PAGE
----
collect the entire set

Max Barry wrote the novels Syrup, Jennifer Government, Company, Machine Man, and Lexicon. He also created the game NationStates and once found a sock full of pennies.


Thu 18

I Should Buy Some Cement

Writing CementI should buy some cement, in case I need to hide a body. I don’t plan on hiding a body. I have no particular body in mind. But that’s the thing: if you wait until you’re there with a bloodied lamp in one hand and a cooling body in the other, it’s too late. You can’t jump in the car and head down to the hardware store for cement at that point. You’d need to change your clothes, stash the body somewhere it won’t arouse suspicion, and this is assuming you can even get to an open hardware store. It might be two in the morning. You might not have a car—or you might, but with a fender caved in around a head-sized crater, this being the reason why you need cement in the first place.

And think about how bad it would look. You have to assume the police will investigate. At best, there’s a missing person, at worst, they already suspect homicide. “Where were you on the night of the 24th?” they’ll ask. If your answer is, “Buying cement,” you have a problem. Sure, you can lie. Say you were tucked up in bed. But that’s another thing to go wrong. Did you use your credit card to buy the cement? Did you visit an ATM for cash? They’ll find out. They’ll track down the clerk who served you. And that clerk will say, Yes, I do remember a sweaty, frightened-looking customer in urgent need of cement. I remember very well.

Consider how much better if you can simply trot down to the basement, flick on the light, and haul out those 60-pound bags of cement you stashed there for precisely such a contingency. No need to leave the house: just get mixing. You’ll have to pull up some floorboards, of course, or find a nice, quiet spot in the garden, and do quite a lot of digging. There is hard labor involved. I’m not saying it’ll be a breeze, something you can knock over before catching the end of Letterman and retiring to bed with a book. My point is when the payoff is avoiding spending the rest of your life in prison, it’s worth putting in some effort.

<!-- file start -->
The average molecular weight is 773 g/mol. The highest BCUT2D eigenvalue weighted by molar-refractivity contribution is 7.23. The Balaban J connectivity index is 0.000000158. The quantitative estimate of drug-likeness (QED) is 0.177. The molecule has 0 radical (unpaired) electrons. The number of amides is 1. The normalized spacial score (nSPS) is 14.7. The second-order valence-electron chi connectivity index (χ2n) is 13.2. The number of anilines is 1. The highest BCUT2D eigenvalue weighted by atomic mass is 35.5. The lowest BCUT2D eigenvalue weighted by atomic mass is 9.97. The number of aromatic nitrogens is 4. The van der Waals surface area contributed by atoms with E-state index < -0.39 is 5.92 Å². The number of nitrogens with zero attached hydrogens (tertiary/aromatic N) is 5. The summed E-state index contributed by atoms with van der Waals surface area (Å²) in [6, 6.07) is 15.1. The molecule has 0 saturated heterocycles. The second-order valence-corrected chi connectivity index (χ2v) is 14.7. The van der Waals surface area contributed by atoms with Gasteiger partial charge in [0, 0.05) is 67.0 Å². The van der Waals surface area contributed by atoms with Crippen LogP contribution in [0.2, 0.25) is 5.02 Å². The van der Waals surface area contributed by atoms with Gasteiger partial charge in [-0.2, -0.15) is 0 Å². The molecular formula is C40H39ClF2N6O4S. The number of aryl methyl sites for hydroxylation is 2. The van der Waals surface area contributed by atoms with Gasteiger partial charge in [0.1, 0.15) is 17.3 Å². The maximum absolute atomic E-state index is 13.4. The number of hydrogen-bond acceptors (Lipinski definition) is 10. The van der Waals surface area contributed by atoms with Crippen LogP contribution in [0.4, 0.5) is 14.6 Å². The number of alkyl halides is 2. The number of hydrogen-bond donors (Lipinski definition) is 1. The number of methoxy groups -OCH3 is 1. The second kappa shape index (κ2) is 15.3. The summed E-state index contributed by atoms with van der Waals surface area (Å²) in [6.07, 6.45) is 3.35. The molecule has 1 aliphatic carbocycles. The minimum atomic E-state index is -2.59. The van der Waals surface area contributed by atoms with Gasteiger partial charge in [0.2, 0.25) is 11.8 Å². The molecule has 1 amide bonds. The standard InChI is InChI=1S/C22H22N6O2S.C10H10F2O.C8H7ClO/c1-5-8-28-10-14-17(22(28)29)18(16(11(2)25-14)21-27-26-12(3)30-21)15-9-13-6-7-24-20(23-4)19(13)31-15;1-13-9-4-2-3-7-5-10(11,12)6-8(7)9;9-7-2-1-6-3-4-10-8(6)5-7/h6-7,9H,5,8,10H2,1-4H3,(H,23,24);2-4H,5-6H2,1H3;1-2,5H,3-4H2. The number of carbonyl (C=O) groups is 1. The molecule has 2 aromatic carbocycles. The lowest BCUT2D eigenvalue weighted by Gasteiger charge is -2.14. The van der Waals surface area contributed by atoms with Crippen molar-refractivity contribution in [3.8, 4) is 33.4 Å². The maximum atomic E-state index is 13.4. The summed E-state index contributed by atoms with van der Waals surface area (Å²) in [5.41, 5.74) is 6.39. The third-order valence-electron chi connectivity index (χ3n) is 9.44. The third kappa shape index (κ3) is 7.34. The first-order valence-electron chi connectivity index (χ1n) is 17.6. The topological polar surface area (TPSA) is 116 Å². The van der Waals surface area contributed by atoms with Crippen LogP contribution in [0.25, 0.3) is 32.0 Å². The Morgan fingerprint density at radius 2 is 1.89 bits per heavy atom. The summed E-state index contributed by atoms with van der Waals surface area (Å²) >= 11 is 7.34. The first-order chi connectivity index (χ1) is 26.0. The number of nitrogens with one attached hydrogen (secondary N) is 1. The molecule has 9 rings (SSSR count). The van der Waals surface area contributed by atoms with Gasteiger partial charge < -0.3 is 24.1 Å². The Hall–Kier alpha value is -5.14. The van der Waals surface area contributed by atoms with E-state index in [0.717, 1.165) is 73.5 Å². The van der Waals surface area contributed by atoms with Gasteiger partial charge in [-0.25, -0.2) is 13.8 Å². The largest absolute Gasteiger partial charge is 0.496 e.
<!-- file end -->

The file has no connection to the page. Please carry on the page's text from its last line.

Like I said, I don’t plan on killing anybody. I’m a reasonable person. But I can’t say there’s absolutely zero chance that one day I’ll find myself with a dead body that needs hiding. I bet everyone thinks that, until it happens to them. It’s like insurance: I don’t really think my house will be destroyed by an earthquake, but I’m covered, just in case. Those kinds of things, I don’t like leaving to chance. I’m not a gambler. A bag of fast-setting cement retails for six dollars. A team of lawyers after the fact will cost me hundreds of thousands—and probably do less to keep me out of prison than timely application of cement. I think the economics speak for themselves.

Then there’s the peace of mind. You can’t put a price tag on that. Right now, even though I’m just home by myself, I feel a vague sense of unease. I know that through a series of strokes of misfortune, I could find myself with a body and no way to hide it. Having bags of cement in the basement, even though I’ll probably never use them, means I can relax. It’ll give me a warm feeling, just knowing they’re down there. Ready for a rainy day. I’m going to get some now.

Author’s Note: That was fiction.

Sun 07

The Ad About Nothing

What Max Reckons Microsoft has a new ad! And experts are divided over whether the quirky, banter-heavy, no-need-to-mention-a-product spot is 90 seconds of pure Seinfeldian genius, or a sad demonstration of what you get when you try to advertise something that has no selling points.

Well, when I say “divided:” Microsoft thinks it’s pretty neat, and everybody else seems underwhelmed. In the face of this howling gale of criticism, Microsoft has responded: That’s just what we wanted! The ad is just a “teaser,” they say, meant to “get the conversation going.”